The leaf and stem mines of British flies and other insects
 

(Coleoptera, Diptera, Hymenoptera and Lepidoptera)

by Brian Pitkin, Willem Ellis, Colin Plant and Rob Edmunds

N.B. Links to the latest version of 'Leafminers and plant galls of Europe' are being edited

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Eriocrania sangii (Wood, 1891)
[Lepidoptera: Eriocraniidae]

Large Birch Purple


Micropteryx sangii Wood, 1891. Ent. mon. Mag. 27: 100
Eriocrania sangii
(Wood, 1891).


Leaf-miner: A blotch with large dark grey larva - discarded grey larval skin visible in vacated mine. The mine starts by the edge of the leaf (British leafminers).

Large, white, primary, full depth blotch, following upon a very short corridor. The blotch begins adjacent to the leaf margin, expanding deeper into the leaf. Frass in striking, long threads. Pupation in the soil. Vacated mines shrivel and wither away; later in summer no a trace remains (Bladmineerders van Europa).

Larva: The larvae of moths have a head capsule and chewing mouthparts with opposable mandibles (see video of a gracillarid larva feeding), six thoracic legs and abdominal legs (see examples).

Dark grey and quite distinctive if the mined leaf is held up to the light (UKMoths).

The larva is also illustrated in Bladmineerders van Europa.

Pupa: The pupae of moths have visible head appendages, wings and legs which lie in sheaths (see examples).

Adult: The adult is illustrated in UKMoths. The male and female genitalia are illustrated by the Lepidoptera Dissection Group.

Hosts in Great Britain & Ireland:

Betulaceae        
Betula       British leafminers
Betula       Pitkin & Plant
Betula       UKMoths

Hosts elsewhere:

Betulaceae        
Betula       Bladmineerders van Europa

Time of year - larvae: April - May (British leafminers).

Time of year - adults: The adults fly in March and April (UKMoths).

Distribution in Great Britain & Ireland: Although stated in the literature as local in Britain (MBGBI), renewed interest in this group in recent years has shown the species to be well distributed and quite common, especially in northern England (UKMoths) including Banffshire, Bedfordshire, Brecon, Buckinghamshire, Cambridgeshire, Cardiganshire, Dnebighshire, Dorset, Dunbarton, Durham, East Norfolk, East Suffolk, East Sussexintshire, Glamorgan, Haddington, Herefordshire, Hntingdonshire, Isle of Wight, Kincardineshire, Leicestershire, Main Argyll, Mid-west Yorkshire, North Aberdeen, North Somerset, Nottinghamshire, Shropshire, South Aberdeen, South Hampshire, South Wiltshire, Stafford, Surrey, West Gloucestershire, West Kent, West Norfolk, West Suffolk, Westmorland, Wigtownshire and Worcestershire (NBN Atlas).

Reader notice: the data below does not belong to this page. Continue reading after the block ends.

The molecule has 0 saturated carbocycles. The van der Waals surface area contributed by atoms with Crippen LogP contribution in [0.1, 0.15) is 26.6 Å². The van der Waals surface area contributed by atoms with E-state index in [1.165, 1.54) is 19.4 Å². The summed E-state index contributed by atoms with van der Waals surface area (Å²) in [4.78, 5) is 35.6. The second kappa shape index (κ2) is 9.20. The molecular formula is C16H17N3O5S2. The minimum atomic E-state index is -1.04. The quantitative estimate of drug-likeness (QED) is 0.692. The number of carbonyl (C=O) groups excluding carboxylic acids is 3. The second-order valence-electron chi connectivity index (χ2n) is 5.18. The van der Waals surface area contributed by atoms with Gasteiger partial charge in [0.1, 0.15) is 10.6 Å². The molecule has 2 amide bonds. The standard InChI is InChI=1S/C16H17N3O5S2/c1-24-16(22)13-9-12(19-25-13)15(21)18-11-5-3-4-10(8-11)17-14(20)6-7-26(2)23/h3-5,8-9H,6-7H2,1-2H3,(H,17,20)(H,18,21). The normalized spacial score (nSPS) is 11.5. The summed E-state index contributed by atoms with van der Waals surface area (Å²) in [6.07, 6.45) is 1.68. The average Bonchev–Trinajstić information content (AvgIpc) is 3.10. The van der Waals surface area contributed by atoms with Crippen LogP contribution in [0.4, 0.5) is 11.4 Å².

See also British leafminers distribution map.

Distribution elsewhere: Widespread in continental Europe including Austria, Czech Republic, Danish mainland, Estonia, Finland, French mainland, Germany, Latvia, Norwegian mainland, Poland, Romania, Russia - North, Sweden, Switzerland and The Netherlands (Karsholt and van Nieukerken in Fauna Europaea).

NBN Atlas links to known host species:

Host species unknown

British and Irish Parasitoids in Britain and elsewhere:

Chalcidoidea  
Cirrospilus diallus Walker, 1838 Eulophidae: Eulophinae
Ichneumonoidea  
Lathrolestes clypeatus (Zetterstedt, 1838) Ichneumonidae: Euryproctinae
Grypocentrus basalis Ruthe, 1855 Ichneumonidae: Tryphoniinae


External links: Search the internet:

Belgian Lepidoptera
Biodiversity Heritage Library
Bladmineerders van Europa
British leafminers
Encyclopedia of Life
Fauna Europaea
NBN Atlas

NHM UK Checklist
UKMoths

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Last updated 09-Aug-2017  Brian Pitkin Top of page